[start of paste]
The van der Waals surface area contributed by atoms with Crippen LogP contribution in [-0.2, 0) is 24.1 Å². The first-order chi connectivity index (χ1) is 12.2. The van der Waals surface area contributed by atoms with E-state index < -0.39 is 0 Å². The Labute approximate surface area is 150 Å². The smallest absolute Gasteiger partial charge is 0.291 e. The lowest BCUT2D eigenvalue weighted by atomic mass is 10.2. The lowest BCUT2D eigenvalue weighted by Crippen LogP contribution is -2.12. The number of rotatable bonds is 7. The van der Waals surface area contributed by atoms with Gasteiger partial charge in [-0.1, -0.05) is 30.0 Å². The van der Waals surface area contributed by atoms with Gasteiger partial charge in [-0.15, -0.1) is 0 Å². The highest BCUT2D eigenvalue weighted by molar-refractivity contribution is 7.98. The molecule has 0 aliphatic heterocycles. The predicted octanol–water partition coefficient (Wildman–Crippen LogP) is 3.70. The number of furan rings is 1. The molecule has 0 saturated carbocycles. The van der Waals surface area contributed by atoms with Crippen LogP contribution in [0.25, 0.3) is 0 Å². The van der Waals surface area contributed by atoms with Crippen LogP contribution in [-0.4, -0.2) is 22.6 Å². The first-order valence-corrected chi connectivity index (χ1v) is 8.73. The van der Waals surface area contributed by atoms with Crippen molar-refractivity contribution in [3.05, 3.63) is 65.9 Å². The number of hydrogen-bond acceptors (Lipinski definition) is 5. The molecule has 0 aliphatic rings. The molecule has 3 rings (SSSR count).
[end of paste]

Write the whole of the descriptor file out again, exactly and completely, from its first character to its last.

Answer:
The van der Waals surface area contributed by atoms with Crippen LogP contribution in [-0.2, 0) is 24.1 Å². The first-order chi connectivity index (χ1) is 12.2. The van der Waals surface area contributed by atoms with E-state index < -0.39 is 0 Å². The Labute approximate surface area is 150 Å². The smallest absolute Gasteiger partial charge is 0.291 e. The lowest BCUT2D eigenvalue weighted by atomic mass is 10.2. The lowest BCUT2D eigenvalue weighted by Crippen LogP contribution is -2.12. The number of rotatable bonds is 7. The van der Waals surface area contributed by atoms with Gasteiger partial charge in [-0.1, -0.05) is 30.0 Å². The van der Waals surface area contributed by atoms with Gasteiger partial charge in [-0.15, -0.1) is 0 Å². The highest BCUT2D eigenvalue weighted by molar-refractivity contribution is 7.98. The molecule has 0 aliphatic heterocycles. The predicted octanol–water partition coefficient (Wildman–Crippen LogP) is 3.70. The number of furan rings is 1. The molecule has 0 saturated carbocycles. The van der Waals surface area contributed by atoms with Crippen LogP contribution in [0.25, 0.3) is 0 Å². The van der Waals surface area contributed by atoms with Crippen LogP contribution in [-0.4, -0.2) is 22.6 Å². The first-order valence-corrected chi connectivity index (χ1v) is 8.73. The van der Waals surface area contributed by atoms with Crippen molar-refractivity contribution in [3.05, 3.63) is 65.9 Å². The number of hydrogen-bond acceptors (Lipinski definition) is 5. The molecule has 0 aliphatic rings. The molecule has 3 rings (SSSR count).